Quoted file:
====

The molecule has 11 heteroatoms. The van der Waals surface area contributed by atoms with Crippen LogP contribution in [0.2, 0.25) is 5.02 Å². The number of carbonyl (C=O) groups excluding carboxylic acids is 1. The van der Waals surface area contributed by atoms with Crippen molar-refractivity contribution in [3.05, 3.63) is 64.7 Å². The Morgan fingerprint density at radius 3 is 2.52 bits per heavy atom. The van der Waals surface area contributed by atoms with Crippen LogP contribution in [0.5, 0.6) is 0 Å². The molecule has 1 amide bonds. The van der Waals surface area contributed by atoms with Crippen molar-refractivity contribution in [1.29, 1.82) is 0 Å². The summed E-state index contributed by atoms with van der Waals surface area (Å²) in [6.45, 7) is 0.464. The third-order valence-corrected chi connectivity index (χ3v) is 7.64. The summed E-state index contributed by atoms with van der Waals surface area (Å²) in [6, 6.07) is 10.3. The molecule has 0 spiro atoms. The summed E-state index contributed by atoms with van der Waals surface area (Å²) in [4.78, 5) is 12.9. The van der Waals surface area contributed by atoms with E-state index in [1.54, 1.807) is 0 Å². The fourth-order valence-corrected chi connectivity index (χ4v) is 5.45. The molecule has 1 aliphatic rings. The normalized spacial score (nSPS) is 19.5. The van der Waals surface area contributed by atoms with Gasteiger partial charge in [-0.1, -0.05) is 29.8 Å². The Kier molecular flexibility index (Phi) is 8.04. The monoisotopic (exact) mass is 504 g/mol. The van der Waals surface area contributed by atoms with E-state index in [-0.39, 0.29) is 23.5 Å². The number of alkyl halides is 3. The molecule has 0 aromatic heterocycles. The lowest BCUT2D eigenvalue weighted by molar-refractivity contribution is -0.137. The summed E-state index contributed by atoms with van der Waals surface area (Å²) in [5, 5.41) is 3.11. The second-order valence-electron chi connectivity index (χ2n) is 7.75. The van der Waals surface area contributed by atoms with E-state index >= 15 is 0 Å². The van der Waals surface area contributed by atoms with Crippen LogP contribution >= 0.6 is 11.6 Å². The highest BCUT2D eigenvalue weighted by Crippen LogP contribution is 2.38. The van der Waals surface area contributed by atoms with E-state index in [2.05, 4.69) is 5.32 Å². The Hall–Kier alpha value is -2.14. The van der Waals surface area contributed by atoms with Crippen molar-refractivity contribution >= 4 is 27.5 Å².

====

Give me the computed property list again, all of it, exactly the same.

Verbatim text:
The molecule has 11 heteroatoms. The van der Waals surface area contributed by atoms with Crippen LogP contribution in [0.2, 0.25) is 5.02 Å². The number of carbonyl (C=O) groups excluding carboxylic acids is 1. The van der Waals surface area contributed by atoms with Crippen molar-refractivity contribution in [3.05, 3.63) is 64.7 Å². The Morgan fingerprint density at radius 3 is 2.52 bits per heavy atom. The van der Waals surface area contributed by atoms with Crippen LogP contribution in [0.5, 0.6) is 0 Å². The molecule has 1 amide bonds. The van der Waals surface area contributed by atoms with Crippen molar-refractivity contribution in [1.29, 1.82) is 0 Å². The summed E-state index contributed by atoms with van der Waals surface area (Å²) in [6.45, 7) is 0.464. The third-order valence-corrected chi connectivity index (χ3v) is 7.64. The summed E-state index contributed by atoms with van der Waals surface area (Å²) in [6, 6.07) is 10.3. The molecule has 0 spiro atoms. The summed E-state index contributed by atoms with van der Waals surface area (Å²) in [4.78, 5) is 12.9. The van der Waals surface area contributed by atoms with E-state index in [1.54, 1.807) is 0 Å². The fourth-order valence-corrected chi connectivity index (χ4v) is 5.45. The molecule has 1 aliphatic rings. The normalized spacial score (nSPS) is 19.5. The van der Waals surface area contributed by atoms with Gasteiger partial charge in [-0.1, -0.05) is 29.8 Å². The Kier molecular flexibility index (Phi) is 8.04. The monoisotopic (exact) mass is 504 g/mol. The van der Waals surface area contributed by atoms with E-state index in [-0.39, 0.29) is 23.5 Å². The number of alkyl halides is 3. The molecule has 0 aromatic heterocycles. The lowest BCUT2D eigenvalue weighted by molar-refractivity contribution is -0.137. The summed E-state index contributed by atoms with van der Waals surface area (Å²) in [5, 5.41) is 3.11. The second-order valence-electron chi connectivity index (χ2n) is 7.75. The van der Waals surface area contributed by atoms with E-state index >= 15 is 0 Å². The van der Waals surface area contributed by atoms with Crippen LogP contribution >= 0.6 is 11.6 Å². The highest BCUT2D eigenvalue weighted by Crippen LogP contribution is 2.38. The van der Waals surface area contributed by atoms with E-state index in [2.05, 4.69) is 5.32 Å². The Hall–Kier alpha value is -2.14. The van der Waals surface area contributed by atoms with Crippen molar-refractivity contribution >= 4 is 27.5 Å².